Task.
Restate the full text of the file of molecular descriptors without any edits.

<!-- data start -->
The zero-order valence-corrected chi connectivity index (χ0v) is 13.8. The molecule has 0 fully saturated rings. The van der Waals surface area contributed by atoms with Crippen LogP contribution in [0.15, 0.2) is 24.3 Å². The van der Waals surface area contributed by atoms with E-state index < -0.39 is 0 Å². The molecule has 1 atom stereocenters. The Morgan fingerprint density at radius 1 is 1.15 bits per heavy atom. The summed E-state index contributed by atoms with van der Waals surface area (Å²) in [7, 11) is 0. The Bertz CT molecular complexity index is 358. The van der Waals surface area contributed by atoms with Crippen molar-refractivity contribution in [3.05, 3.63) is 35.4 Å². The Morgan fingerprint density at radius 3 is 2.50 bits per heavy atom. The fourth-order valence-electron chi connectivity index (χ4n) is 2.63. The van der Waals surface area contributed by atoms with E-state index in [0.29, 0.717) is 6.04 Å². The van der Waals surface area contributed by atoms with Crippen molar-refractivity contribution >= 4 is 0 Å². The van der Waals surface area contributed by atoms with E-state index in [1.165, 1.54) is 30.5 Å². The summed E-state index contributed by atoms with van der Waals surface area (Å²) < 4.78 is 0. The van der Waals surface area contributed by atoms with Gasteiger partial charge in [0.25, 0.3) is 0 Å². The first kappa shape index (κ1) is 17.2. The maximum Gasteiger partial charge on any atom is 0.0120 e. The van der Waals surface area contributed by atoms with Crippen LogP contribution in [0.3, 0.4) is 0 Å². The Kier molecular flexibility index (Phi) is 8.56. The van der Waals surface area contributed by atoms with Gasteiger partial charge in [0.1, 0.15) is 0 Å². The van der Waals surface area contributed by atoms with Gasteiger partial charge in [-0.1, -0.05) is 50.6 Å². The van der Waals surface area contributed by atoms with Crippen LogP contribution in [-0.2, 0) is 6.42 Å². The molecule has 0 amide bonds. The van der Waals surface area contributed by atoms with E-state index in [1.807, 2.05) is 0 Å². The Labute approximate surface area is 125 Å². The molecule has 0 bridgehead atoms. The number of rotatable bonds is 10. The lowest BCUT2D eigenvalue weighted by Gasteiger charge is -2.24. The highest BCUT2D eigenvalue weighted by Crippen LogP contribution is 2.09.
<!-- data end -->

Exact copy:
The zero-order valence-corrected chi connectivity index (χ0v) is 13.8. The molecule has 0 fully saturated rings. The van der Waals surface area contributed by atoms with Crippen LogP contribution in [0.15, 0.2) is 24.3 Å². The van der Waals surface area contributed by atoms with E-state index < -0.39 is 0 Å². The molecule has 1 atom stereocenters. The Morgan fingerprint density at radius 1 is 1.15 bits per heavy atom. The summed E-state index contributed by atoms with van der Waals surface area (Å²) in [7, 11) is 0. The Bertz CT molecular complexity index is 358. The van der Waals surface area contributed by atoms with Crippen molar-refractivity contribution in [3.05, 3.63) is 35.4 Å². The Morgan fingerprint density at radius 3 is 2.50 bits per heavy atom. The fourth-order valence-electron chi connectivity index (χ4n) is 2.63. The van der Waals surface area contributed by atoms with E-state index in [0.29, 0.717) is 6.04 Å². The van der Waals surface area contributed by atoms with Crippen molar-refractivity contribution >= 4 is 0 Å². The van der Waals surface area contributed by atoms with E-state index in [1.165, 1.54) is 30.5 Å². The summed E-state index contributed by atoms with van der Waals surface area (Å²) < 4.78 is 0. The van der Waals surface area contributed by atoms with Gasteiger partial charge in [0.25, 0.3) is 0 Å². The first kappa shape index (κ1) is 17.2. The maximum Gasteiger partial charge on any atom is 0.0120 e. The van der Waals surface area contributed by atoms with Crippen LogP contribution in [0.3, 0.4) is 0 Å². The Kier molecular flexibility index (Phi) is 8.56. The van der Waals surface area contributed by atoms with Gasteiger partial charge in [0.1, 0.15) is 0 Å². The van der Waals surface area contributed by atoms with Gasteiger partial charge in [-0.1, -0.05) is 50.6 Å². The van der Waals surface area contributed by atoms with Crippen LogP contribution in [-0.2, 0) is 6.42 Å². The molecule has 0 amide bonds. The van der Waals surface area contributed by atoms with E-state index in [1.807, 2.05) is 0 Å². The Labute approximate surface area is 125 Å². The molecule has 0 bridgehead atoms. The number of rotatable bonds is 10. The lowest BCUT2D eigenvalue weighted by Gasteiger charge is -2.24. The highest BCUT2D eigenvalue weighted by Crippen LogP contribution is 2.09.